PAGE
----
Consulting gets a bad rap. Sometimes you can feel the hidden eye rolls when you tell new acquaintances what you do for a living. Professional associations largely ignore us. There are heaps of consulting jokes (some of which are admittedly funny).
Yet most in this field are generous entrepreneurs who go above and beyond for their clients—and for each other. Yes, the competition for jobs can be stiff, and it’s understandable that we might want to keep some ideas close to the vest. But there are many reasons for us to collectively cultivate more flattering images of consultants.
Squash the Stigma
When you worked in-house, were you ever in the room when the topic of hiring a consultant first arose? Did those in the room collectively sigh? If the last consultant faltered, the next one was under an even greater microscope—and under exceedingly high pressure to succeed.
It’s understandable. When people hire consultants, they are taking a professional risk: they are spending a sizable sum on a person they might not know and who will interact with their own bosses, peers and board members. They want to be made to look good.
What if a roomful of colleagues was discussing the next consultant hire and got excited at the idea of hiring another proactive, organized, witty person to take on the arduous task of strategic planning, executive search or database migration? What if this group’s last experience left everyone not only satisfied but cheering at the idea of re-engaging this hero-consultant…or another one?
When we and our consulting peers do good work, it lifts all boats. Each of us can expand our place in the workforce simply by doing a good job.
It’s Not So Simple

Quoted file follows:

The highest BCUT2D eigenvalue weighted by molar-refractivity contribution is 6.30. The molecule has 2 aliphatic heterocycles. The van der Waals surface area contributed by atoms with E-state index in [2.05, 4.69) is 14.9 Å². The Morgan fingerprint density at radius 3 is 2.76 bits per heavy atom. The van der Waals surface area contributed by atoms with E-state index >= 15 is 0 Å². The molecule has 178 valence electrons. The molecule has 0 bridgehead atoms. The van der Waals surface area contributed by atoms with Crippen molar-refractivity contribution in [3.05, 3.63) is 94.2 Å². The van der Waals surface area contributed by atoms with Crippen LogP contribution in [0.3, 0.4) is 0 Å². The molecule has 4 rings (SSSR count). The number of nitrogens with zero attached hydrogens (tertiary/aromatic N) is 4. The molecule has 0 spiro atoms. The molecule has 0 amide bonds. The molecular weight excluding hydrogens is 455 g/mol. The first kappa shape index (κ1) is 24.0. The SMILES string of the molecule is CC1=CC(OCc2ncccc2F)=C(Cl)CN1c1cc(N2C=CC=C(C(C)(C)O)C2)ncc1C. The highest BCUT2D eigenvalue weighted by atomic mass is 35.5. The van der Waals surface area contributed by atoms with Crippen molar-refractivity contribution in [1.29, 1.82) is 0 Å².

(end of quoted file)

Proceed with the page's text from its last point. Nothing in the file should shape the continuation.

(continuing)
Of course, it’s a complex undertaking to “do a good job” in this field. There is so much to learn: business building, consulting methods, interpersonal skills, industry trends and on and on.
We need to rely on each other, especially those of us who work alone. My consulting peers have been among my best resources for referrals, information and insights. Just recently, a colleague swooped in when a client project took an unexpected turn and provided me with calm reassurance since he had been down a nearly identical path a few years earlier. His guidance helped ensure that my engagement ended well, not to mention it allowed me to sleep well at night. I was happy to let my client know that an experienced colleague had provided expert advice, and I got a chance to refer him to this client for future work.
In these days of breakneck change, even the most senior of us cannot be expected to know all at all times.
By coming together regularly as colleagues, we know who to turn to in times of chaos, confusion or simply when we want to vent. By helping each other grow, we are serving as each other’s professional community, one that might otherwise be absent when we go back to our solitary offices.
By entering this field, you are likely motivated to help advance your sector, industry or niche. What better way to give consultants a good name than by helping to ensure that the organizations that gave us our start are thriving for the next generation? And of course, healthy organizations are often growing—and looking for good consultants to support that growth!
If you agree that successful consultants learn, grow and thrive best together, we hope you will help us grow the Going Solo, Going Big community. Forward this message to a new or aspiring consultant and let’s all venture down a career path that will increasingly make us all proud.